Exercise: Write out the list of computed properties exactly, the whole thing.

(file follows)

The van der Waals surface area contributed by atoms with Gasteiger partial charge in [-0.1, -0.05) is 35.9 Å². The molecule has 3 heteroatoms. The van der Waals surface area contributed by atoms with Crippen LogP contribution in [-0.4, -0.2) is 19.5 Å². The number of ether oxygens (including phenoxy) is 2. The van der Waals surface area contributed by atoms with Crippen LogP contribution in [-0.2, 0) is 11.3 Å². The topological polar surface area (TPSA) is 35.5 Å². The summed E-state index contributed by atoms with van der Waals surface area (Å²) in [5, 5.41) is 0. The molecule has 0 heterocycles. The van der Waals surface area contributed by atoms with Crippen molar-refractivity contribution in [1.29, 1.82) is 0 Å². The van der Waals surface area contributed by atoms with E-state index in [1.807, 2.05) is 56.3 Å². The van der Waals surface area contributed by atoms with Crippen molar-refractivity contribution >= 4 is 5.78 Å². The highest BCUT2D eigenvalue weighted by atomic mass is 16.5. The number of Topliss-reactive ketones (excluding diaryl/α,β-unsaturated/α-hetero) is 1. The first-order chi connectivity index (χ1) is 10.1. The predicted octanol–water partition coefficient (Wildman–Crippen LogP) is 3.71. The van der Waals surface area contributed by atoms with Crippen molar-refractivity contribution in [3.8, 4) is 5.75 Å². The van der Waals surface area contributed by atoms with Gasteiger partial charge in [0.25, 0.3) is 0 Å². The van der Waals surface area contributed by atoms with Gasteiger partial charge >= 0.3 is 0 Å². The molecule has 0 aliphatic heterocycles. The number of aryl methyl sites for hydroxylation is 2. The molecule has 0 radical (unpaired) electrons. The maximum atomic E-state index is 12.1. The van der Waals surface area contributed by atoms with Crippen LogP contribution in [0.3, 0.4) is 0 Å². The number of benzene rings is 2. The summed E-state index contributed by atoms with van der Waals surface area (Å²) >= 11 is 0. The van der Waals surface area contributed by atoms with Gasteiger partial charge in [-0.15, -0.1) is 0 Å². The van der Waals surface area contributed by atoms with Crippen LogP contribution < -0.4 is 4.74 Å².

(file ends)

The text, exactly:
The van der Waals surface area contributed by atoms with Gasteiger partial charge in [-0.1, -0.05) is 35.9 Å². The molecule has 3 heteroatoms. The van der Waals surface area contributed by atoms with Crippen LogP contribution in [-0.4, -0.2) is 19.5 Å². The number of ether oxygens (including phenoxy) is 2. The van der Waals surface area contributed by atoms with Crippen LogP contribution in [-0.2, 0) is 11.3 Å². The topological polar surface area (TPSA) is 35.5 Å². The summed E-state index contributed by atoms with van der Waals surface area (Å²) in [5, 5.41) is 0. The molecule has 0 heterocycles. The van der Waals surface area contributed by atoms with Crippen molar-refractivity contribution in [1.29, 1.82) is 0 Å². The van der Waals surface area contributed by atoms with E-state index in [1.807, 2.05) is 56.3 Å². The van der Waals surface area contributed by atoms with Crippen molar-refractivity contribution >= 4 is 5.78 Å². The highest BCUT2D eigenvalue weighted by atomic mass is 16.5. The number of Topliss-reactive ketones (excluding diaryl/α,β-unsaturated/α-hetero) is 1. The first-order chi connectivity index (χ1) is 10.1. The predicted octanol–water partition coefficient (Wildman–Crippen LogP) is 3.71. The van der Waals surface area contributed by atoms with Crippen molar-refractivity contribution in [3.8, 4) is 5.75 Å². The van der Waals surface area contributed by atoms with Gasteiger partial charge in [0.25, 0.3) is 0 Å². The van der Waals surface area contributed by atoms with Gasteiger partial charge >= 0.3 is 0 Å². The molecule has 0 aliphatic heterocycles. The number of aryl methyl sites for hydroxylation is 2. The molecule has 0 radical (unpaired) electrons. The maximum atomic E-state index is 12.1. The van der Waals surface area contributed by atoms with Crippen LogP contribution in [0.3, 0.4) is 0 Å². The number of benzene rings is 2. The summed E-state index contributed by atoms with van der Waals surface area (Å²) >= 11 is 0. The van der Waals surface area contributed by atoms with Gasteiger partial charge in [-0.15, -0.1) is 0 Å². The van der Waals surface area contributed by atoms with Crippen LogP contribution < -0.4 is 4.74 Å².